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Article: Amino acids from fossils, facies and fingers

Publication: Palaeontology
Volume: 34
Part: 4
Publication Date: November 1991
Page(s): 851 858
Author(s): Derek Walton and Gordon B. Curry
Addition Information

How to Cite

WALTON, D., CURRY, G. B. 1991. Amino acids from fossils, facies and fingers. Palaeontology34, 4, 851–858.

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The Palaeontological Association (Free Access)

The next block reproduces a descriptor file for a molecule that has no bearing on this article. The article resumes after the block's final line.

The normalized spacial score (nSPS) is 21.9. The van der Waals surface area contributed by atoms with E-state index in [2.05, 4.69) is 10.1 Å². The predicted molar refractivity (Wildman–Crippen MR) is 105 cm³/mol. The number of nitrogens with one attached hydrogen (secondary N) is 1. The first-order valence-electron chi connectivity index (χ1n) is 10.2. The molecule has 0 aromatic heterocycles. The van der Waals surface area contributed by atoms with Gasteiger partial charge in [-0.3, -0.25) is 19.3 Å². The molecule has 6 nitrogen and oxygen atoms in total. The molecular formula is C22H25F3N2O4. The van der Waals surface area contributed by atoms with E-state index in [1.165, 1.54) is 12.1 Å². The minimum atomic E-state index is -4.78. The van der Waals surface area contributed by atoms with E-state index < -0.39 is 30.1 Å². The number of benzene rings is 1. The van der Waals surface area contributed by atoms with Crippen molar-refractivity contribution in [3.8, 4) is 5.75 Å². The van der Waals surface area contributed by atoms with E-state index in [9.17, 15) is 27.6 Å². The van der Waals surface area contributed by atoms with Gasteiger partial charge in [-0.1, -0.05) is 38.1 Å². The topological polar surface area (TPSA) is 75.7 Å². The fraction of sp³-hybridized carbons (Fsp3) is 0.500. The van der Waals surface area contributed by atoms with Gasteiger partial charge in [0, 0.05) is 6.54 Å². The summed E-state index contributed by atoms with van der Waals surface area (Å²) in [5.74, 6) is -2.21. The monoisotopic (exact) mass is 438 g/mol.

The possibility of introducing contaminating amino acids while preparing fossils and rocks analysis is a major problem for molecular palaeontology. The most important source of contamination is human finger tips, which source approximately 100 times the concentration of amino acid than New Zealand fossil shells. Latex gloves can also transmit appreciable quantities of modern day amino acids. However hierarchical clustering and principal component analysis reveal that the relative proportions of finger-tip amino acids are constant to an extent which allows them to be readily distinguished from those for fossil shells and their enclosing sediment. This approach therefore represents a useful method of checking for contamination by finger tips in analyses of fossil molecules.
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